Through illustration, video, sculpture, printmaking, and archival objects, Kaino stretches Smith’s story like an accordion, far back into the 1960s in an attempt to touch the present moment and bridge his legacy. In an excerpt from the upcoming documentary With Drawn Arms (2018), which chronicles Smith’s life and collaborative work with Kaino, Smith says, “I know the world will be a better place.” His sentiment is sincere, but such faith is abstract and unspecific. In comparison with the gesture itself, the exhibition is no mandate for black power. Its focus on Smith’s career and legacy as an activist lacks the intense power of the salute. For this reason, the exhibition overall appears softer and more palatable than the original gesture. However, With Drawn Arms challenges the idea that Smith’s sole purpose within the fight for social justice was to have been a controversial disruption.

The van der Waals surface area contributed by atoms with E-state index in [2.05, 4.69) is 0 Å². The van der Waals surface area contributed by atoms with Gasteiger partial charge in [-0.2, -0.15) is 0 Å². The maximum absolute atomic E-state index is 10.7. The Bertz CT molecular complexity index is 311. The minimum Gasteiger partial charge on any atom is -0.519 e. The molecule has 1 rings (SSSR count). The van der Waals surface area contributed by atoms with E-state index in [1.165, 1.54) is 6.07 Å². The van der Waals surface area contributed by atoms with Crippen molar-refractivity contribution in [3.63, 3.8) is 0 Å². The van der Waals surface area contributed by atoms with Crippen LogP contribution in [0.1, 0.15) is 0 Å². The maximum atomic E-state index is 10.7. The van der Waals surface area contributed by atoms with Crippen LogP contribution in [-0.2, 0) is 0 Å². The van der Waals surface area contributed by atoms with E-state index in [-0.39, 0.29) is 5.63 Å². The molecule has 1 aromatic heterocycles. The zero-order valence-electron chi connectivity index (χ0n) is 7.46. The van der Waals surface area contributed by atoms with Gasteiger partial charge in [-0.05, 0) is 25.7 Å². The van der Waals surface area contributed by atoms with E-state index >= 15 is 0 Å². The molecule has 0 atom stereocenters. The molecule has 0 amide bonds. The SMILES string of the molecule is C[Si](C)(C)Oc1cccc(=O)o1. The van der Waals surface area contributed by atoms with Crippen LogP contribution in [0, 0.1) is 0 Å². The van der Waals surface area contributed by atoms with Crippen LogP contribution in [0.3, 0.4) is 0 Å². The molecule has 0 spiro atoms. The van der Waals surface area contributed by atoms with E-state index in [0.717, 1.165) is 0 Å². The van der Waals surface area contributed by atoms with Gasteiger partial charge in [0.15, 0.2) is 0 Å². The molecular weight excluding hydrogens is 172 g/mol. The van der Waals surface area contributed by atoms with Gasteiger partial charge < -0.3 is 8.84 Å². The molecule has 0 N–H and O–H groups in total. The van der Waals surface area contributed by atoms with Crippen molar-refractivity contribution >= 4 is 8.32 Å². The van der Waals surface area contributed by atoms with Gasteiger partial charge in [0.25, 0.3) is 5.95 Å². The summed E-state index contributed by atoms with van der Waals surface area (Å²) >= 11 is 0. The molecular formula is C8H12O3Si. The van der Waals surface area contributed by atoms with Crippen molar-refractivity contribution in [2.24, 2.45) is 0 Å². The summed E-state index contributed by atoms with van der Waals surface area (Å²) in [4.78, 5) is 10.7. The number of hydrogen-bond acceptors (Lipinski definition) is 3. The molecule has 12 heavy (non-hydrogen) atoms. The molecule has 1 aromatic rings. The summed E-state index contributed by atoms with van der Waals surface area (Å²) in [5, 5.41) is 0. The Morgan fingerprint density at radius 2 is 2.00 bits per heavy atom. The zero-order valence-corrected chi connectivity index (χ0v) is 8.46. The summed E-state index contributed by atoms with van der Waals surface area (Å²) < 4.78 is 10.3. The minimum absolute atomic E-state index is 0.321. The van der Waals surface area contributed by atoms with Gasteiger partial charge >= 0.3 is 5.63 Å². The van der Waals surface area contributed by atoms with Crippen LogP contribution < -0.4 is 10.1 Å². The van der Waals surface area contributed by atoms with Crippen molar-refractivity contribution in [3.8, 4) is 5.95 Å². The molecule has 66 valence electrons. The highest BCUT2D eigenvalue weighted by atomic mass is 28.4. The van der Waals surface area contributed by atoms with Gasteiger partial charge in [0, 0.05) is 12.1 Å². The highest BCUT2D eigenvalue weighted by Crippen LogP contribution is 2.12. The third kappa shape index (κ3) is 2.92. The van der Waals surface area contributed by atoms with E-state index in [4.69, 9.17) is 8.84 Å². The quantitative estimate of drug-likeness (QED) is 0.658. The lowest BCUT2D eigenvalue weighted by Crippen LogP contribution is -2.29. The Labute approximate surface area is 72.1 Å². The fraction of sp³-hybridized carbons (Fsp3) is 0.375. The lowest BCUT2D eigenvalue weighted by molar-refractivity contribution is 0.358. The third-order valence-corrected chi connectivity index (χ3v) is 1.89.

Symbols need not be specific to have a lasting effect. By sharing Smith’s history and speaking truth to power, this exhibition affirms that the significance of Smith’s gesture—beyond the disruption—has been its longevity. Kaino and Smith’s work with youth exaggerates the importance of this history. Together they held three drawing workshops at separate schools. Participants drew individual scenes from the 1968 Olympic race and learned about Smith’s silent protest. These drawings appear in the exhibition.

two of three figures receiving medals holding a fist in the air

Tommie Smith (center) [courtesy of High Museum of Art, Atlanta, © Time & Life]